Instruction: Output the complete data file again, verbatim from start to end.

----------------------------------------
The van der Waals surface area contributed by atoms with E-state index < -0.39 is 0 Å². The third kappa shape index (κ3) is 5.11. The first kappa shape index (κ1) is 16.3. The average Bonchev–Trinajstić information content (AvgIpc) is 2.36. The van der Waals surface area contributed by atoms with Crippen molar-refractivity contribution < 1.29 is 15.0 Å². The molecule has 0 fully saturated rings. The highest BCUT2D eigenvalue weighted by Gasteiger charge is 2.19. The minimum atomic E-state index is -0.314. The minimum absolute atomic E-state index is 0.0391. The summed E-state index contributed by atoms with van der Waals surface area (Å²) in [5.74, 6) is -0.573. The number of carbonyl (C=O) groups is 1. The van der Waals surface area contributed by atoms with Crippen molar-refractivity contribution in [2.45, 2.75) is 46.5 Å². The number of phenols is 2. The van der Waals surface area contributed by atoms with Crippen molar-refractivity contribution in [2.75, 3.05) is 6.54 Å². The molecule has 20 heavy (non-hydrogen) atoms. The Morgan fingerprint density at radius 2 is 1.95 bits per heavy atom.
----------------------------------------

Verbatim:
The van der Waals surface area contributed by atoms with E-state index < -0.39 is 0 Å². The third kappa shape index (κ3) is 5.11. The first kappa shape index (κ1) is 16.3. The average Bonchev–Trinajstić information content (AvgIpc) is 2.36. The van der Waals surface area contributed by atoms with Crippen molar-refractivity contribution < 1.29 is 15.0 Å². The molecule has 0 fully saturated rings. The highest BCUT2D eigenvalue weighted by Gasteiger charge is 2.19. The minimum atomic E-state index is -0.314. The minimum absolute atomic E-state index is 0.0391. The summed E-state index contributed by atoms with van der Waals surface area (Å²) in [5.74, 6) is -0.573. The number of carbonyl (C=O) groups is 1. The van der Waals surface area contributed by atoms with Crippen molar-refractivity contribution in [2.45, 2.75) is 46.5 Å². The number of phenols is 2. The van der Waals surface area contributed by atoms with Crippen molar-refractivity contribution in [2.75, 3.05) is 6.54 Å². The molecule has 20 heavy (non-hydrogen) atoms. The Morgan fingerprint density at radius 2 is 1.95 bits per heavy atom.